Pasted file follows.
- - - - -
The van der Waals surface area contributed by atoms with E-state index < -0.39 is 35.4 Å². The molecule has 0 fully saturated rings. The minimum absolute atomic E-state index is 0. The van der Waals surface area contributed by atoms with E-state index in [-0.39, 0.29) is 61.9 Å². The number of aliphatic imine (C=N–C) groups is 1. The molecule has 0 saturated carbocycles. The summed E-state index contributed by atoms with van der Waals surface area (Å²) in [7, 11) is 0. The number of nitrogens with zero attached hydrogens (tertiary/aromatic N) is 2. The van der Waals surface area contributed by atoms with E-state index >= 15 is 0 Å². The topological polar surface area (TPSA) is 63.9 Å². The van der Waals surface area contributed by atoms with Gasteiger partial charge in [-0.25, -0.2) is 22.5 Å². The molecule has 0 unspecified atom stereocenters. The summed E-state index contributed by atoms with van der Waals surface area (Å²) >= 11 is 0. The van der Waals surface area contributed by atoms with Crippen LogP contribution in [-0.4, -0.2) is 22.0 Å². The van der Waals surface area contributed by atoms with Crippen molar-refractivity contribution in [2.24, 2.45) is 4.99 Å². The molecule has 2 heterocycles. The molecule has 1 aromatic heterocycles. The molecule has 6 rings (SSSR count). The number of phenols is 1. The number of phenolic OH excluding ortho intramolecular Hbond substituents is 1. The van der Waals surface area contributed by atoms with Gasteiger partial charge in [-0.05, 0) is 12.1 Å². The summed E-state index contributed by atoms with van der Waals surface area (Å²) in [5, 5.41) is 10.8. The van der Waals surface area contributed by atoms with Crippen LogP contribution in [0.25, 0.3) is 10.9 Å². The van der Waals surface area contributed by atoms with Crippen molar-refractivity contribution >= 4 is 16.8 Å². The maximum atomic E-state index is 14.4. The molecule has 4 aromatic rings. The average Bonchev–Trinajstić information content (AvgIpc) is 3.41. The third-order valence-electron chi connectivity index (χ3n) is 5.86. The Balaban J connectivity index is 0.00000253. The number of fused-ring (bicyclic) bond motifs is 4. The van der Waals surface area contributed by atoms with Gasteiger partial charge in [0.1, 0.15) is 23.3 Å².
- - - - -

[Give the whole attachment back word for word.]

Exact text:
The van der Waals surface area contributed by atoms with E-state index < -0.39 is 35.4 Å². The molecule has 0 fully saturated rings. The minimum absolute atomic E-state index is 0. The van der Waals surface area contributed by atoms with E-state index in [-0.39, 0.29) is 61.9 Å². The number of aliphatic imine (C=N–C) groups is 1. The molecule has 0 saturated carbocycles. The summed E-state index contributed by atoms with van der Waals surface area (Å²) in [7, 11) is 0. The number of nitrogens with zero attached hydrogens (tertiary/aromatic N) is 2. The van der Waals surface area contributed by atoms with E-state index >= 15 is 0 Å². The topological polar surface area (TPSA) is 63.9 Å². The van der Waals surface area contributed by atoms with Gasteiger partial charge in [-0.25, -0.2) is 22.5 Å². The molecule has 0 unspecified atom stereocenters. The summed E-state index contributed by atoms with van der Waals surface area (Å²) >= 11 is 0. The van der Waals surface area contributed by atoms with Crippen LogP contribution in [-0.4, -0.2) is 22.0 Å². The van der Waals surface area contributed by atoms with Crippen molar-refractivity contribution in [2.24, 2.45) is 4.99 Å². The molecule has 2 heterocycles. The molecule has 1 aromatic heterocycles. The molecule has 6 rings (SSSR count). The number of phenols is 1. The number of phenolic OH excluding ortho intramolecular Hbond substituents is 1. The van der Waals surface area contributed by atoms with Gasteiger partial charge in [-0.05, 0) is 12.1 Å². The summed E-state index contributed by atoms with van der Waals surface area (Å²) in [5, 5.41) is 10.8. The van der Waals surface area contributed by atoms with Crippen LogP contribution in [0.25, 0.3) is 10.9 Å². The van der Waals surface area contributed by atoms with Crippen molar-refractivity contribution >= 4 is 16.8 Å². The maximum atomic E-state index is 14.4. The molecule has 4 aromatic rings. The average Bonchev–Trinajstić information content (AvgIpc) is 3.41. The third-order valence-electron chi connectivity index (χ3n) is 5.86. The Balaban J connectivity index is 0.00000253. The number of fused-ring (bicyclic) bond motifs is 4. The van der Waals surface area contributed by atoms with Gasteiger partial charge in [0.1, 0.15) is 23.3 Å².